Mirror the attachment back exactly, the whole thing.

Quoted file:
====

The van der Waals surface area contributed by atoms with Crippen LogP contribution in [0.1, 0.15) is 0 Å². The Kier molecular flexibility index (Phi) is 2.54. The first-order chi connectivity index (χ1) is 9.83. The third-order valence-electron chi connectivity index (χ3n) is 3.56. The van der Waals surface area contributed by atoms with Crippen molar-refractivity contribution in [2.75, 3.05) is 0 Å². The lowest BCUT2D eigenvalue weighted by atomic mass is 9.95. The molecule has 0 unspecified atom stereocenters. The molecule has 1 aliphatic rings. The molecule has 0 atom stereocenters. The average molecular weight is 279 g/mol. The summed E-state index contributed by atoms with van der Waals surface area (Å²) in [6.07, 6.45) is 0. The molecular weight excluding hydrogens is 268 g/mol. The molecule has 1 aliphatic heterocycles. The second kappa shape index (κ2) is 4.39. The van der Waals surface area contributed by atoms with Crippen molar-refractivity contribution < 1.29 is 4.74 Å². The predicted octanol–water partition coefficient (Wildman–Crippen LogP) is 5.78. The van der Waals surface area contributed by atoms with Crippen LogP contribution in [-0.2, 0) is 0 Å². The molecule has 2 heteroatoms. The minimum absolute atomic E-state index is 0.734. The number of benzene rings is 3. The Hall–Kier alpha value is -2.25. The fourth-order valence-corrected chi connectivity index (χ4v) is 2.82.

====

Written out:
The van der Waals surface area contributed by atoms with Crippen LogP contribution in [0.1, 0.15) is 0 Å². The Kier molecular flexibility index (Phi) is 2.54. The first-order chi connectivity index (χ1) is 9.83. The third-order valence-electron chi connectivity index (χ3n) is 3.56. The van der Waals surface area contributed by atoms with Crippen molar-refractivity contribution in [2.75, 3.05) is 0 Å². The lowest BCUT2D eigenvalue weighted by atomic mass is 9.95. The molecule has 0 unspecified atom stereocenters. The molecule has 1 aliphatic rings. The molecule has 0 atom stereocenters. The average molecular weight is 279 g/mol. The summed E-state index contributed by atoms with van der Waals surface area (Å²) in [6.07, 6.45) is 0. The molecular weight excluding hydrogens is 268 g/mol. The molecule has 1 aliphatic heterocycles. The second kappa shape index (κ2) is 4.39. The van der Waals surface area contributed by atoms with Crippen molar-refractivity contribution < 1.29 is 4.74 Å². The predicted octanol–water partition coefficient (Wildman–Crippen LogP) is 5.78. The van der Waals surface area contributed by atoms with Crippen LogP contribution in [-0.2, 0) is 0 Å². The molecule has 2 heteroatoms. The minimum absolute atomic E-state index is 0.734. The number of benzene rings is 3. The Hall–Kier alpha value is -2.25. The fourth-order valence-corrected chi connectivity index (χ4v) is 2.82.